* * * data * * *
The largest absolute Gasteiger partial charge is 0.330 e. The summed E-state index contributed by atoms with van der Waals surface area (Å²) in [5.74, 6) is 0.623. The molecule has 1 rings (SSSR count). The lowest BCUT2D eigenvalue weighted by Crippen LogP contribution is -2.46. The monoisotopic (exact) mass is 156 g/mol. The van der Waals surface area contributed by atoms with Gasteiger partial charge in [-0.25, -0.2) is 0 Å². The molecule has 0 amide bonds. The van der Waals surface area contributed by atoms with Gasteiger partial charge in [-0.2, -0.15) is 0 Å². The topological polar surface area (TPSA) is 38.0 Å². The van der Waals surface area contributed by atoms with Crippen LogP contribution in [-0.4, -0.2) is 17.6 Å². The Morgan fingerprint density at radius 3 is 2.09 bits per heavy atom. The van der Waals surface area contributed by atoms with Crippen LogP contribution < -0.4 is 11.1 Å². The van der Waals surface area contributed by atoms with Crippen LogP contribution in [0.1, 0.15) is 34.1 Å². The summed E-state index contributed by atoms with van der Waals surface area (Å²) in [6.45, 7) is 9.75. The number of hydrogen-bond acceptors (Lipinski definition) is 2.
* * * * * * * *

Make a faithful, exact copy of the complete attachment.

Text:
The largest absolute Gasteiger partial charge is 0.330 e. The summed E-state index contributed by atoms with van der Waals surface area (Å²) in [5.74, 6) is 0.623. The molecule has 1 rings (SSSR count). The lowest BCUT2D eigenvalue weighted by Crippen LogP contribution is -2.46. The monoisotopic (exact) mass is 156 g/mol. The van der Waals surface area contributed by atoms with Gasteiger partial charge in [-0.25, -0.2) is 0 Å². The molecule has 0 amide bonds. The van der Waals surface area contributed by atoms with Gasteiger partial charge in [-0.2, -0.15) is 0 Å². The topological polar surface area (TPSA) is 38.0 Å². The van der Waals surface area contributed by atoms with Crippen LogP contribution in [-0.4, -0.2) is 17.6 Å². The Morgan fingerprint density at radius 3 is 2.09 bits per heavy atom. The van der Waals surface area contributed by atoms with Crippen LogP contribution < -0.4 is 11.1 Å². The van der Waals surface area contributed by atoms with Crippen LogP contribution in [0.1, 0.15) is 34.1 Å². The summed E-state index contributed by atoms with van der Waals surface area (Å²) in [6.45, 7) is 9.75. The number of hydrogen-bond acceptors (Lipinski definition) is 2.